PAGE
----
Jimmy Carter photo

Democratic Congressional Campaign Dinner Remarks at the Dinner.

March 26, 1980

Mr. Speaker, I heard that delightful speech and good introduction. I appreciate it very much.

Majority Leader Senator Byrd, Senator Ford, Congressman Corman, Senator Humphrey, distinguished other hosts and executives of labor and business and the Democratic National Committee:

It is a distinct honor for me, as President of our Nation, and, as Tip said, as the leader of the Democratic Party, to be here. As Democrats and as politicians, I'm sure a lot of you are wondering what happened in New York and Connecticut yesterday. [Laughter] You're not the only ones. [Laughter]

I've spent all day doing a very close analysis, using the most modern, 1980 election techniques, and I have finally come to the conclusion that we won a tremendous victory yesterday. [Laughter] Fritz Mondale and I are very proud of the outcome last night. It's a great victory when you are able to improve. In 1976, I ran for President in the New York primary. I came in fourth, just behind "none of the above." [Laughter] And yesterday we came in second. [Laughter]

And it's also a great victory when you learn in the process of political campaigns. I discovered yesterday that States are not exactly the same. The Illinois people seem to be completely enamored with the oil import fee and the reduction of State revenue sharing. I discovered yesterday that New York is quite different. [Laughter]

Also you learn about other things not directly related to the campaign. When I first came to Washington a little more than 3 years ago, a good friend of mine, a man whom I admire very much, came up to see me and said, "Mr. President, I know that you are new in your office and I want to give you some advice about foreign affairs. You've just selected Andy Young to represent you in shaping international policy. And let me tell you from the bottom of my heart that I know from experience, having been in Washington for many years, that nobody pays any attention to what happens at the United Nations." [Laughter] I deeply appreciated that advice from my good friend. He happens to be a Senator—very knowledgeable about affairs of the Nation—from Massachusetts. [Laughter]

So, because we've improved and because we've learned—a great victory yesterday. As a matter of fact, in New York State there will be two Democratic contests this year. One was yesterday. The other one will be in August in Madison Square Garden. I'm willing to be fair. I'll settle for a split. [Laughter] As a matter of fact, we are thinking about changing the name of Madison Square Garden to Madison Square Rose Garden in August. [Laughter]

I think all of you know, in a time of trouble and trial and tribulation and challenge, it is very good for Democrats to join together, to be partners. I've spent a remarkable month working with the Democratic leadership in dealing with one of the most severe challenges which our Nation has faced, certainly in the last 3 years: the challenge of inflation and the need to slash Federal spending in 1981 to wind up with a balanced budget. These have not been easy sessions. They've been presided over by distinguished Members of the Congress.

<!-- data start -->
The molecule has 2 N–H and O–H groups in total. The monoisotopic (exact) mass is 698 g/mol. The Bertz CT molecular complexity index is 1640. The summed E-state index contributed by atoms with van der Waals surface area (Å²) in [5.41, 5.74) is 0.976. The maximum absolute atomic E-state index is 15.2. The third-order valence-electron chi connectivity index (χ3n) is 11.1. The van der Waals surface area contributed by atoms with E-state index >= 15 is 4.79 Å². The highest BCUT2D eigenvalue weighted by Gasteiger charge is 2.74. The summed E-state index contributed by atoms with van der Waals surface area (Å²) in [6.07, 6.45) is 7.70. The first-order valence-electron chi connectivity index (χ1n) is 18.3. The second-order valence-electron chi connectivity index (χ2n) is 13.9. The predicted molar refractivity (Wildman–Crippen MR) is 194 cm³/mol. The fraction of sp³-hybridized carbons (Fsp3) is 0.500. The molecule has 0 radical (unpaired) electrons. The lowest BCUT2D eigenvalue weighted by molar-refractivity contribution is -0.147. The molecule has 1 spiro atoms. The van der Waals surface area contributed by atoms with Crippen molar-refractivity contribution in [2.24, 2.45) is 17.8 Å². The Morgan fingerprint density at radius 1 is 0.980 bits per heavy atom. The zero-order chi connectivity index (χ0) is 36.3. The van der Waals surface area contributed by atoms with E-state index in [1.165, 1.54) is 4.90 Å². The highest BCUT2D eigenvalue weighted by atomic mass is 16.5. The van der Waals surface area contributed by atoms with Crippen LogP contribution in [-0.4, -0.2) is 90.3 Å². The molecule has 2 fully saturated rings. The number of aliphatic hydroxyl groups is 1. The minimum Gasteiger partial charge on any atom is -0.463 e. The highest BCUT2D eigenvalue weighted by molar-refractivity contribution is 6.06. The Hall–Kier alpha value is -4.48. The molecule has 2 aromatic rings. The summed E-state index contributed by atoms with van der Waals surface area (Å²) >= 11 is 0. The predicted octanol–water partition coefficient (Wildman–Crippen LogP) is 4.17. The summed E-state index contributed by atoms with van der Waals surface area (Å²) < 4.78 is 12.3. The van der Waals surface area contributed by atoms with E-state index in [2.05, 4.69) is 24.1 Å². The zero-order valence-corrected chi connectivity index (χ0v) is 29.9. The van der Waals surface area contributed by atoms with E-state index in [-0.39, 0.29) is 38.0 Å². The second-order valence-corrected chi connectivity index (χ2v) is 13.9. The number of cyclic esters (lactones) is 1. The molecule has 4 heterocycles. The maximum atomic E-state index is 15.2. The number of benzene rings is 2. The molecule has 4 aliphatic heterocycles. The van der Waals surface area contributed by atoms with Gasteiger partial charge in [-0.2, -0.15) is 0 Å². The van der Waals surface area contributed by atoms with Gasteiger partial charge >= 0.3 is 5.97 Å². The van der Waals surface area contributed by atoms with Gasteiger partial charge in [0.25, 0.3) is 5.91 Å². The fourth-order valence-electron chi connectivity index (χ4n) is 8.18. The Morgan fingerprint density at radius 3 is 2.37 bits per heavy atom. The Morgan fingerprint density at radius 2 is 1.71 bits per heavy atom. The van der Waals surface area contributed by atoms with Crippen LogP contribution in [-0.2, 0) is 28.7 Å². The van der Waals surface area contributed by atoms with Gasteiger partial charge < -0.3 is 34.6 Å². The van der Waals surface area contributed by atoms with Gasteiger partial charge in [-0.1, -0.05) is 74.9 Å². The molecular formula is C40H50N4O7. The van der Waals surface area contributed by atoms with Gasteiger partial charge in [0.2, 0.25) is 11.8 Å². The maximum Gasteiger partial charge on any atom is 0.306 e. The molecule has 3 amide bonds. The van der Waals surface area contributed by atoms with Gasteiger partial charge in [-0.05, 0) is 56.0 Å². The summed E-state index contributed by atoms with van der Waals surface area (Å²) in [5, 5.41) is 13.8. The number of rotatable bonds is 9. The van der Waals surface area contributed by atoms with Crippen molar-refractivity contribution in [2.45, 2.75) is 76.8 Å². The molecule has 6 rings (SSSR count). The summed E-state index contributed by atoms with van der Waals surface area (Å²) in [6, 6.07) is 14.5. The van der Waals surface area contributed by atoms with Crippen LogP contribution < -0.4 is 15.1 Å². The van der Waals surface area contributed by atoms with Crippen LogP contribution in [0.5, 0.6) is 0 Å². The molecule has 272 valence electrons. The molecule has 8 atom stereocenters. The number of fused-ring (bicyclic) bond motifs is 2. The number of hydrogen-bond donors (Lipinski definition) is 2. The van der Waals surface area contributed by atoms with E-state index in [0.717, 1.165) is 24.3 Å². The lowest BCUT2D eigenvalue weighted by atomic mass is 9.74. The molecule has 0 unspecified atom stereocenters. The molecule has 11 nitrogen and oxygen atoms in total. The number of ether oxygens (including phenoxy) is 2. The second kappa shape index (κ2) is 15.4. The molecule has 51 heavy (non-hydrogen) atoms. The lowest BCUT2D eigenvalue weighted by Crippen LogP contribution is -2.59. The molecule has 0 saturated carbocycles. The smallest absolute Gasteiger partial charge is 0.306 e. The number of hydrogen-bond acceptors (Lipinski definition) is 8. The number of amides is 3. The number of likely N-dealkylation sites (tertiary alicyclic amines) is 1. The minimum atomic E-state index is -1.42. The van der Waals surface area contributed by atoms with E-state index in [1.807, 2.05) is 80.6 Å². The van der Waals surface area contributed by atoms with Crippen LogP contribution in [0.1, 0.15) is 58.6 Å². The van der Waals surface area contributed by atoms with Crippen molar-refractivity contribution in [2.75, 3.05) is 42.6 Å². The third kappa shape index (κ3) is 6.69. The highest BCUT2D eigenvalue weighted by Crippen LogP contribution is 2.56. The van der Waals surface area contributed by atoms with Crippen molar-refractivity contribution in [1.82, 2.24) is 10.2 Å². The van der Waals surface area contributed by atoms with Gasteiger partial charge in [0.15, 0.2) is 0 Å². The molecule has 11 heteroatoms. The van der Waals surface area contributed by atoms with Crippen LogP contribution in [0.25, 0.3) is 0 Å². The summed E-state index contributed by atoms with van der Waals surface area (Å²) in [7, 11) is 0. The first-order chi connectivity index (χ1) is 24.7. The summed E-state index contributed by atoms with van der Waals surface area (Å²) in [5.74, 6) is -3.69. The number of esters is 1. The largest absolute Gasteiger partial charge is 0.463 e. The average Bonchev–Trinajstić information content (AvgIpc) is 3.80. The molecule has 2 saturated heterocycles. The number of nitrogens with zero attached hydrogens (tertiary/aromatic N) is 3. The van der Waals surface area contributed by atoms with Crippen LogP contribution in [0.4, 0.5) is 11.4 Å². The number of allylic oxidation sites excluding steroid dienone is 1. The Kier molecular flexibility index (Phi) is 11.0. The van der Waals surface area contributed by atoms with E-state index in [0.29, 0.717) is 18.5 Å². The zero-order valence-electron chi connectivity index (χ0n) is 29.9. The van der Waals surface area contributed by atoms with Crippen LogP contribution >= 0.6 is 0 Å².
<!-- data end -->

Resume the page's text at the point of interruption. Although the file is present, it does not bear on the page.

At first, they were particularly difficult. The attitudes were not quite conducive to cooperation and compromise. The first session, Bob Byrd showed up with a coal miner's helmet and flashed his light in everybody's eyes. Alan Cranston came with his American Legion cap. Senator Stennis came with his admiral's uniform on. Tom Foley came with a straw hat, carrying a pitchfork. And we had a very difficult time getting them to change their uniform and work together, but it wasn't long before they began to see that we shared a common challenge and a common need to address our Nation's problems together.

There were a lot of arguments. And everybody seemed to be kind of ill at ease. It was strange to look around the room and see only one man completely relaxed, looking to the future with confidence and with complete complacency. We never did understand why Bob Giaimo felt that way until Monday— [laughter] -when he announced that he would not be a candidate for reelection—a great loss for the Nation, as all of you would agree, but it made Bob feel a lot easier toward the future.

It's always good for Democrats to get together to share with one another the trials and tribulations and also the enjoyment of one's company and also the excitement about the future of a great Nation. We do face difficult times, and we also face tremendous common challenges. Sometimes I, as President, get discouraged. I know you do also, because the answers are not easy ones, and the decisions quite often are very difficult. The responsibilities on our shoulders are sometimes very heavy.

This afternoon in the East Room of the White House, I met with a group-about 55 or 60—who will be the cochairpersons and the advisers on the White House Conference on the Aging, which is held every 10 years or so. This will be the fourth session, in 1981. I commented in my brief address to them that there were 5,000 special Americans today. On an average day, 5,000 Americans reach the age of 65. And I thought back about those particular Americans who reached that birthday today.